Does travel change your tastes?

Has a place ever changed your tastes, literally? One of the best parts of travel, in my opinion, is the culinary tourism. Before I go somewhere I usually make a list of the most celebrated dishes or drinks for that particular area. In addition to this, I usually tack on those things that appeal specifically to my tastes, and those things that might be considered a little more adventurous fare, like insects or snake blood in Thailand.

When it comes to dining, I’m pretty much open to anything. Even if I’ve preferred a particular palate over others, I’ve certainly enjoyed the food everywhere I’ve been, so it’s very rare that I try something on the road that I do not enjoy. However, I have had certain culinary prejudices before I’ve hit that road that have been changed after experiencing those things in a certain area. For example, I used to have a very strong dislike for beer. I would try to be casual when I was out with friends and drink whatever was offered to me, usually some watered-down cheap domestic special. I choked back enough of it to be social, but I could never understand the draw of it. However, that all changed on my first visit to Belgium. As usual, I read up on all of the great drinks and dishes out of Belgium, and there is no denying the country’s reputation for producing great brews. I’d had Kriek and Framboise before, but their sweetness leads one to think of them as a bit of an exception to a typical beer. I chose at random and wound up sampling Corsendonck first. I surprised myself by truly liking it. The same thing happened with each Belgian bottle I tried, from Chimay to Duvel to Leffe, and on and on. The strong dislike that I had had for beer was completely changed. It was easy, if expensive, to find these brands once I returned from my trip and throughout my travels in other places.

Have you ever disliked a certain dish, fruit, herb, or drink and found that your tastes had changed after experiencing it on the road?

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Posted by | Comments (10)  | October 25, 2010
Category: Food and Drink

10 Responses to “Does travel change your tastes?”

  1. Rod Says:

    I never really cared for hot spices on food growing up. After spending the better part of a year in Southeast Asia and the Middle East, I got addicted – for lack of a better word – to hot spices. Even 15 years later, I find that without a good dose of hot sauce on my food, it tastes bland.

    I also now only drink my coffee Egyptian style – with the grounds in the cup, allowing them to settle to the bottom. It makes for a much richer (and stronger!) coffee.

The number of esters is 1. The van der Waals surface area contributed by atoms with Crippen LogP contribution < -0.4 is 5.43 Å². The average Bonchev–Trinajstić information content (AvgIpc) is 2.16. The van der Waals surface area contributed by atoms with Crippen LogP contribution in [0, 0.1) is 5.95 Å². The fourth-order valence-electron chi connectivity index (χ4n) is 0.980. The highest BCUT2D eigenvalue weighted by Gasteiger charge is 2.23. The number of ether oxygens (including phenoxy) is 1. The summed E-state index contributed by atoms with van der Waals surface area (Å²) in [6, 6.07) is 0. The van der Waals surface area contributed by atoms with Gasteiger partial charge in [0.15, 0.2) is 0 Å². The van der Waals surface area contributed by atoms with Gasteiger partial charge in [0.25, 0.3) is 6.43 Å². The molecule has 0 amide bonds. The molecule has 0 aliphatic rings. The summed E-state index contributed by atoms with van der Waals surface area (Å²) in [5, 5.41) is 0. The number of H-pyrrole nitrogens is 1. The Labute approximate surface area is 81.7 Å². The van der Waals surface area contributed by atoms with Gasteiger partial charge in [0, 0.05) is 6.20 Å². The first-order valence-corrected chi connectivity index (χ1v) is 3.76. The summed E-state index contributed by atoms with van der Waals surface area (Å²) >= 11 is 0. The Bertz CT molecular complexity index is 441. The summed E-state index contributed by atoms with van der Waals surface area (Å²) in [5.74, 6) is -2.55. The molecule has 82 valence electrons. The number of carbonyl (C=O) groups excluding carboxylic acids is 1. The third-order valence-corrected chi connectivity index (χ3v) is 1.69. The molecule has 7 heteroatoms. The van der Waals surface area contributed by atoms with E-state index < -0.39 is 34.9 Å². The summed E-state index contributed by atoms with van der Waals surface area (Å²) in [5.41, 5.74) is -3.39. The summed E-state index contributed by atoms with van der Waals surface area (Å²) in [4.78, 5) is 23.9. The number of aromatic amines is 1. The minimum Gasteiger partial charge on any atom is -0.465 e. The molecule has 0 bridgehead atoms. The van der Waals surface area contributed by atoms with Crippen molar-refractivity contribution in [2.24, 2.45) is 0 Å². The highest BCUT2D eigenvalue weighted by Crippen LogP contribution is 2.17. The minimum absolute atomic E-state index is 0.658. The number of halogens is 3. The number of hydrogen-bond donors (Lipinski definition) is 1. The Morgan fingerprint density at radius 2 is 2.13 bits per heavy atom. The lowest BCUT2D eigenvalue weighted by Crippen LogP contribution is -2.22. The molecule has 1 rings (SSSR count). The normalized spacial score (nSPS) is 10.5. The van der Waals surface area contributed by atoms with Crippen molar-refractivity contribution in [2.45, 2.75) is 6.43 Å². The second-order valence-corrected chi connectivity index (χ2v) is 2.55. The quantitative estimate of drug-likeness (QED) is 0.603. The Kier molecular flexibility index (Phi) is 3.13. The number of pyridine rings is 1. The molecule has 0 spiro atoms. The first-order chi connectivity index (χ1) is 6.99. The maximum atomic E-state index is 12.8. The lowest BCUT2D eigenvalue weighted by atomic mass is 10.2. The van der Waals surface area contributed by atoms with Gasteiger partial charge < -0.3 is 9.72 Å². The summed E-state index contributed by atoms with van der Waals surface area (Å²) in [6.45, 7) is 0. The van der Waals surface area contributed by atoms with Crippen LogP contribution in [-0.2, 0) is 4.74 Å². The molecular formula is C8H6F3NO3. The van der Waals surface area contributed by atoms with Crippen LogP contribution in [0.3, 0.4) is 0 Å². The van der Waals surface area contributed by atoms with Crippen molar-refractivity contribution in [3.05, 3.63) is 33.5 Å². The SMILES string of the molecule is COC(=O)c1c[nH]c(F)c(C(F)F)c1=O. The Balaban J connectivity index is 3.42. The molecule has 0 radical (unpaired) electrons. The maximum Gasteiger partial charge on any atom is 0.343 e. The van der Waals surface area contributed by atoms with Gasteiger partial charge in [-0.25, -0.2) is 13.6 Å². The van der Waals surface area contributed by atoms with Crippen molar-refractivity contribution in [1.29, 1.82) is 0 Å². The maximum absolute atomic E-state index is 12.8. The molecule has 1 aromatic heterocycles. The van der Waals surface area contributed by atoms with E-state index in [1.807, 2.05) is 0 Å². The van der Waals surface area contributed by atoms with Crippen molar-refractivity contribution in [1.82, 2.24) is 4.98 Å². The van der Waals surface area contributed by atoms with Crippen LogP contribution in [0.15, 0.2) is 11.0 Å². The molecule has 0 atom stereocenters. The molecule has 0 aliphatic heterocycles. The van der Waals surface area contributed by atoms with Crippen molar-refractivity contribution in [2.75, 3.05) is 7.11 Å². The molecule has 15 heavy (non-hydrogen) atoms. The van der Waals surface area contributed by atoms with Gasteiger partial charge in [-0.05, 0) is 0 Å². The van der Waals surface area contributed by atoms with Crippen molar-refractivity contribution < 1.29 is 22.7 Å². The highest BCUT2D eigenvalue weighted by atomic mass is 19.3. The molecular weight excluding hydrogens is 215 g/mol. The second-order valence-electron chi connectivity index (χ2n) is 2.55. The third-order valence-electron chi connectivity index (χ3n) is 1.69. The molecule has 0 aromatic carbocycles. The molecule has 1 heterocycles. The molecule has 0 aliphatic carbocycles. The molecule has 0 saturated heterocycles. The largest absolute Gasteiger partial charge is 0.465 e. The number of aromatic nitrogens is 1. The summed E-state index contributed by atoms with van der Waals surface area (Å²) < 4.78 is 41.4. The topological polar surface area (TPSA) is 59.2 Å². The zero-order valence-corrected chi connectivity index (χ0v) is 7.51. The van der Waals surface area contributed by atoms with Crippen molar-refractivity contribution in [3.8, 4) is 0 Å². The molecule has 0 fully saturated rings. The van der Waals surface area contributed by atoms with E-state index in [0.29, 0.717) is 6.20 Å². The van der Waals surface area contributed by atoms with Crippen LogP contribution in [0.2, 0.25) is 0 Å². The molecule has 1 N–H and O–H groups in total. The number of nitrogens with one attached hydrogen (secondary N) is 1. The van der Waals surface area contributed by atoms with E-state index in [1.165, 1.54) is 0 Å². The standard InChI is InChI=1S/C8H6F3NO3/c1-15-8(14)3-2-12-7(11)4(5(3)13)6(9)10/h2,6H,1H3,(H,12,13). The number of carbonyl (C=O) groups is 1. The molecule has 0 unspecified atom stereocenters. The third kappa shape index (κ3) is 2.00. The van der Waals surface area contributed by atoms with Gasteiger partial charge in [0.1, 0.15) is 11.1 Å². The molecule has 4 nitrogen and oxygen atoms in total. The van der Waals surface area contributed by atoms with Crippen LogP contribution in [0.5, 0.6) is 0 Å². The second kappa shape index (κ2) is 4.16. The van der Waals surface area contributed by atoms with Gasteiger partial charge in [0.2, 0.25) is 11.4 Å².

2. D.Lux Says:

    I remember hating Guacamole when I first tried it in the States. Then I spent a few weeks in rural Mexico where my host mom felt it should be a staple on the dinner table at least twice a day. By the time I came back I couldn’t get enough of it!

    Also, I remember first trying red wine and thinking it was bitter, and unappealing.. one semester in Spain later and I was a regular Wine-o!

  3. Lauren Says:

    I was actually just having this conversation with my partner. We’re heading back for a visit to the East Coast from Australia, and it’s my first time home in 10 months and we were talking about all the food we miss. But he said I may no longer be into what I used to eat back home, because he discovered he had less of an appetite for things he used to be able to devour on his last visit. In Oz, portions are smaller, and because food is more expensive and I date a veggo, I eat far less meat than I did back home.

  4. Stacey Says:

    Interesting topic to think about. I immediately thought of foie gras. Mainly a vegetarian, I would have never touched liver pate in the States. But in a Strasbourg cafe, such a different story.

  5. Yai Says:

    I never liked avocados until I had them in Guatemala with lemon! Now I can’t get enough! Simple thing really, but changed the way I ate! 😉

    I have traveled many countries and I believe the spirit of the country can be found in it’s food. That is why I had ostrich and worms in Namibia and usually never worry much about eating street food…street food is wonderful! 😉

    If you really want to fully experience a country, you cannot tipi-toe your way into it’s belly!

  6. Aaron Says:

    If you don’t like olives, and a lot of people don’t, keep eating them. Morocco turned me into the world’s biggest olive fan. Just one or two at a time makes a very tasty snack.

  7. Eric Says:

    I had never had Delirium Tremens, or any Belgian style ales for that matter, before a trip to Brussels nearly 10 years ago. My friend and I went to one of the classier establishments (now a burned out building) that had a full 200 beer menu and decided we were only going to order beers with 10% alcohol or higher for the evening. After 4 or 5 each, we were asked never to play foosball at their establishment again but I don’t think I’ve ever been happier taking the first sip of a beer and thinking “this is like nothing I’ve ever had before.”

  8. Melody Says:

    Yes! I’ve just experienced this very question. While my travels didn’t take me as far as yours did, I also have noticed a new-found enjoyment of a greater variety of beers. When I headed to Seattle for a month recently, I was pretty much an “amber girl.” And I usually chose the same beer or three, if I went out or bought a six pack home or to a gathering. Now that I’ve returned from a place where people take their beer seriously, I’ve brought my expanded palette with me – I’m trying new things almost every time I go out. And while I’ve definitely chosen poorly on occasion, I’d much rather have this variety than the same ole same ole from before.

    Thanks! – Fun post…

  9. Colleen Wilde Says:

    I’m glad everyone really got into this post! I appreciate you all sharing your experiences. 🙂